posted by rhizome at 4:43 PM on November 12, 2009

I am with rhizome. HR people can make a lot of intimidating noise but none of it can stop you from getting the money you are owed.
posted by Kirklander at 4:47 PM on November 12, 2009

Best answer: You must be paid for work you have done, as well as earned vacation time.

It's not uncommon to make severance pay contingent on an agreement, but only if the severance pay is above any earned pay, accrued vacation and required severance (in some cases, there may be severance due because of union rules, company policy or state law).

You have nothing to gain by mouthing off in an exit interview. It's a small world, so be blandly polite. As you decline to sign any kind of agreement for which you get no additional money, smile and wish them a nice day.
posted by theora55 at 4:57 PM on November 12, 2009 [1 favorite]

Best answer: This is the kind of question an employment lawyer could answer for you in an hour's consultation to set your mind at ease. Check the New York chapter of the National Employment Lawyers Association.
posted by yarly at 5:14 PM on November 12, 2009

You must be paid for work you have done, no matter what.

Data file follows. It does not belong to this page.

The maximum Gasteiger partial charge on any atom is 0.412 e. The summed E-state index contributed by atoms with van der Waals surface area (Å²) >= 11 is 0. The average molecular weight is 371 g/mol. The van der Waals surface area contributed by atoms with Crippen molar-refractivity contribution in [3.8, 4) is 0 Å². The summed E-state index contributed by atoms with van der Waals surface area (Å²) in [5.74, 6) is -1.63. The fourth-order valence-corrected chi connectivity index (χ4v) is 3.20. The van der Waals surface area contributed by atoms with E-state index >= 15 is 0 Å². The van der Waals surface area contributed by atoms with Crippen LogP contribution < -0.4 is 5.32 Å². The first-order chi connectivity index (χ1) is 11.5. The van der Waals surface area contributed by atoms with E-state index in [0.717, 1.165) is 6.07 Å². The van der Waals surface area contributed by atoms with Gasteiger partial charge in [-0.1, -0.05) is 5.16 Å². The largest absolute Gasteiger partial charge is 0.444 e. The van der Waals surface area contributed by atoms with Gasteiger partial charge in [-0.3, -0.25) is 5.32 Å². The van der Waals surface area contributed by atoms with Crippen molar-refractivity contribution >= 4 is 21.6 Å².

posted by spaltavian at 6:48 PM on November 12, 2009

What are the legal requirements for quitting a job?

There are none. But an employer only has to pay you money owed to you up-to the time you quit. Additional money or severance is negotiable.
posted by blue_beetle at 5:57 AM on November 13, 2009

I wouldn't be signing anything in an exit interview. Maybe something about Cobra or 401k but I'd be reading it pretty closely or taking it home with me.
posted by sully75 at 6:05 AM on November 13, 2009

Response by poster: thanks for all your answers. i was looking for a holistic sort of 'what should happen?', 'what is legal?', ' what might happen ?', 'how do i respond ?'. i feel much more prepared now. bland is the plan, no signatures, and thank you for the reference, yarly. prior history, the company's - not my own, indicates the need to be paranoid...just in case..
posted by Tandem Affinity at 2:32 PM on November 13, 2009